Story Rating: 3.5 stars
Audio Rating: 4.5 stars
Narrator: Greg Boudreaux
Length: 6 hours, 43 minutes
In the 90 odd years Casimir Moreau has been a vampire, he’s yet to find joy or even contentment in his eternal life. A silent film actor with an ingrained talent for the dramatic, Cas was seduced by his sire’s promises of glamour, freedom, and becoming one of the elite few. Instead, he’s found vampire existence to be shallow, pretentious, and restrictive in the extreme. His almost century’s worth of rebellious acts have put him in the bad graces of the Vampire Council and left him vulnerable to his nemesis, so when he’s framed for a heinous act, the council is quick to believe him guilty. In a final act of “charity,” the council arranges a contracted marriage via Supernatural Selection with Quentin Bertrand-Harrington, an incubus from an appropriately affluent and powerful family, in the belief that the stability of marriage and contact with a high-society family will curb Cas’ recklessness and teach him proper decorum and respect. As his options are marriage or being staked in the sun, Cas grudgingly goes along.
From the moment it became apparent that beaver shifter Elmer “Rusty” Johnson couldn’t shift, his clan and most of his loved ones treated him as lesser, an embarrassment and an annoyance to be tolerated, so he shouldn’t have been surprised when his longtime boyfriend tells him he’ll be getting married to someone else in a month…after letting Rusty build “their” dream home. Angry, hurt, and done with being dismissed by his clan, Rusty refuses to show up to the wedding heartbroken and alone, so he signs up for a marriage contract with Supernatural Selection, seeing his paring as a way to get space from his clan and start fresh. He can’t help feeling doubly rejected and dejected after his intended is married off to Cas’ would-be groom instead. When Cas suggests the two of them get married temporarily so that he doesn’t get into more trouble with the council and Rusty has a partner/shield for the wedding, Rusty reluctantly agrees.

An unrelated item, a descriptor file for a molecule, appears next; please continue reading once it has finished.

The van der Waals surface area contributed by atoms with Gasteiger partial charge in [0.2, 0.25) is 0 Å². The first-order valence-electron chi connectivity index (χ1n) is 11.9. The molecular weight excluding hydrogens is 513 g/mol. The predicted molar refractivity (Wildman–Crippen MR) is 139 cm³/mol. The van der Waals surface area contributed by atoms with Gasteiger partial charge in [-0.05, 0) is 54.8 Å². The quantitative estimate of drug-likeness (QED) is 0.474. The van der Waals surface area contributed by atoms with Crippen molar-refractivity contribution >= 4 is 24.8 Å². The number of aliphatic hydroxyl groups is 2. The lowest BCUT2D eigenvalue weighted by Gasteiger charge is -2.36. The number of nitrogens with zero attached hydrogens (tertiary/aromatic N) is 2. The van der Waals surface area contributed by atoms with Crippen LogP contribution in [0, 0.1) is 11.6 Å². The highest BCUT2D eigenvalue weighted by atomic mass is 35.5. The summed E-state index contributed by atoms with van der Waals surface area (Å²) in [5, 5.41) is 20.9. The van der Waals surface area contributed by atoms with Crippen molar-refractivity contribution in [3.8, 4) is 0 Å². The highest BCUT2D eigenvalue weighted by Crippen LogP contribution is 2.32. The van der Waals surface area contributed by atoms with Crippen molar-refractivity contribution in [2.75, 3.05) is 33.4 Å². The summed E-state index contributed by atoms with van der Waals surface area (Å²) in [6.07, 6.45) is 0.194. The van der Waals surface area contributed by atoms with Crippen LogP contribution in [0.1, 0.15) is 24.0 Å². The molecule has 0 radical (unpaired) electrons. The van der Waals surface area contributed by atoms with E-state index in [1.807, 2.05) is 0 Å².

While to everyone else they shouldn’t work, the men fit and find a comfort and safety with each other that neither has experienced with anyone, especially with their kind. As the end of their time together draws near, each man questions if they can forgo the connection they’ve found. However as Cas’ situation with the council worsens and external forces seek to keep them in their proper places, being together may not be in their future.
Vampire With Benefits is the second book in the Supernatural Selection trilogy and takes place during the same two-week time span Quentin and Ted spend together in the previous book, Single White Incubus. It works well as a standalone, for while the specifics of the contract snafu aren’t explained in detail, I think Rusty and Cas get enough information for the listener to follow. Similar to Single White Incubus, the heart of the quick bonding Cas and Rusty experience is from finding someone who appreciates qualities that make them outsiders from their respective groups and helps them feel comfortable with who they are. Cas hates being a vampire; there’s been nothing that eternal life has given him that makes up for all the big and little experiences of being human that he lost. Moreover, he’s free-spirited, independent, and impulsive, so having his life scrutinized and managed by anyone other than himself, especially beings whose existence is steeped in rules, hierarchy, and appearances, is galling and causes him to rebel against everything—even to his detriment.